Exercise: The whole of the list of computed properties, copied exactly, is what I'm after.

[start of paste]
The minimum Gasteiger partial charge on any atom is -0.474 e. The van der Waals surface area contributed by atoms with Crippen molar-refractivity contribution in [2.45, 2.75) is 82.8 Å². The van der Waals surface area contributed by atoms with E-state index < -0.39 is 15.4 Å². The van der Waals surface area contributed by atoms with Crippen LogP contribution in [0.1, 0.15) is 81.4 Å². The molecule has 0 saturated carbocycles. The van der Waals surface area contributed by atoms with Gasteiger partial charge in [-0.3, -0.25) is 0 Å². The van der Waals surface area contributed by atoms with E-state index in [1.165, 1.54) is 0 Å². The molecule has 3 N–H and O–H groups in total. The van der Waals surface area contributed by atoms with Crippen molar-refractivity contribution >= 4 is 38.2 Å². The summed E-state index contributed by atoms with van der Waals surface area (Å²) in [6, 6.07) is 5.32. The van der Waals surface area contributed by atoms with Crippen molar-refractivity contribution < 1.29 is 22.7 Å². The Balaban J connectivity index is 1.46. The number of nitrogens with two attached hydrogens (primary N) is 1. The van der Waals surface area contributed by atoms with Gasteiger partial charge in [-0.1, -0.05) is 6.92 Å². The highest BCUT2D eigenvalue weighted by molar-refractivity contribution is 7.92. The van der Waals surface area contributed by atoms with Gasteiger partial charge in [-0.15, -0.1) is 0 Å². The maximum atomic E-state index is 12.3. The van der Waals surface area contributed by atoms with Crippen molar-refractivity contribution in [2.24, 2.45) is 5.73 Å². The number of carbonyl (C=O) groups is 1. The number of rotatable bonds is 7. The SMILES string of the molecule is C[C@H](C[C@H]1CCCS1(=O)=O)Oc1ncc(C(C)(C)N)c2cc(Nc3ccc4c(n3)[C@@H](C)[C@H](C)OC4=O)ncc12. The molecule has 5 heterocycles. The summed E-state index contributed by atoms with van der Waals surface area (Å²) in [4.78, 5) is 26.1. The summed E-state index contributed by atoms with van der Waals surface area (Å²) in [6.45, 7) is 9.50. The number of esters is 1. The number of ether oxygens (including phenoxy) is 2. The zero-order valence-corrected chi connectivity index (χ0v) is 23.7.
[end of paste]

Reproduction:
The minimum Gasteiger partial charge on any atom is -0.474 e. The van der Waals surface area contributed by atoms with Crippen molar-refractivity contribution in [2.45, 2.75) is 82.8 Å². The van der Waals surface area contributed by atoms with E-state index < -0.39 is 15.4 Å². The van der Waals surface area contributed by atoms with Crippen LogP contribution in [0.1, 0.15) is 81.4 Å². The molecule has 0 saturated carbocycles. The van der Waals surface area contributed by atoms with Gasteiger partial charge in [-0.3, -0.25) is 0 Å². The van der Waals surface area contributed by atoms with E-state index in [1.165, 1.54) is 0 Å². The molecule has 3 N–H and O–H groups in total. The van der Waals surface area contributed by atoms with Crippen molar-refractivity contribution >= 4 is 38.2 Å². The summed E-state index contributed by atoms with van der Waals surface area (Å²) in [6, 6.07) is 5.32. The van der Waals surface area contributed by atoms with Crippen molar-refractivity contribution < 1.29 is 22.7 Å². The Balaban J connectivity index is 1.46. The number of nitrogens with two attached hydrogens (primary N) is 1. The van der Waals surface area contributed by atoms with Gasteiger partial charge in [-0.1, -0.05) is 6.92 Å². The highest BCUT2D eigenvalue weighted by molar-refractivity contribution is 7.92. The van der Waals surface area contributed by atoms with Gasteiger partial charge in [-0.15, -0.1) is 0 Å². The maximum atomic E-state index is 12.3. The van der Waals surface area contributed by atoms with Crippen molar-refractivity contribution in [2.24, 2.45) is 5.73 Å². The number of carbonyl (C=O) groups is 1. The number of rotatable bonds is 7. The SMILES string of the molecule is C[C@H](C[C@H]1CCCS1(=O)=O)Oc1ncc(C(C)(C)N)c2cc(Nc3ccc4c(n3)[C@@H](C)[C@H](C)OC4=O)ncc12. The molecule has 5 heterocycles. The summed E-state index contributed by atoms with van der Waals surface area (Å²) in [4.78, 5) is 26.1. The summed E-state index contributed by atoms with van der Waals surface area (Å²) in [6.45, 7) is 9.50. The number of esters is 1. The number of ether oxygens (including phenoxy) is 2. The zero-order valence-corrected chi connectivity index (χ0v) is 23.7.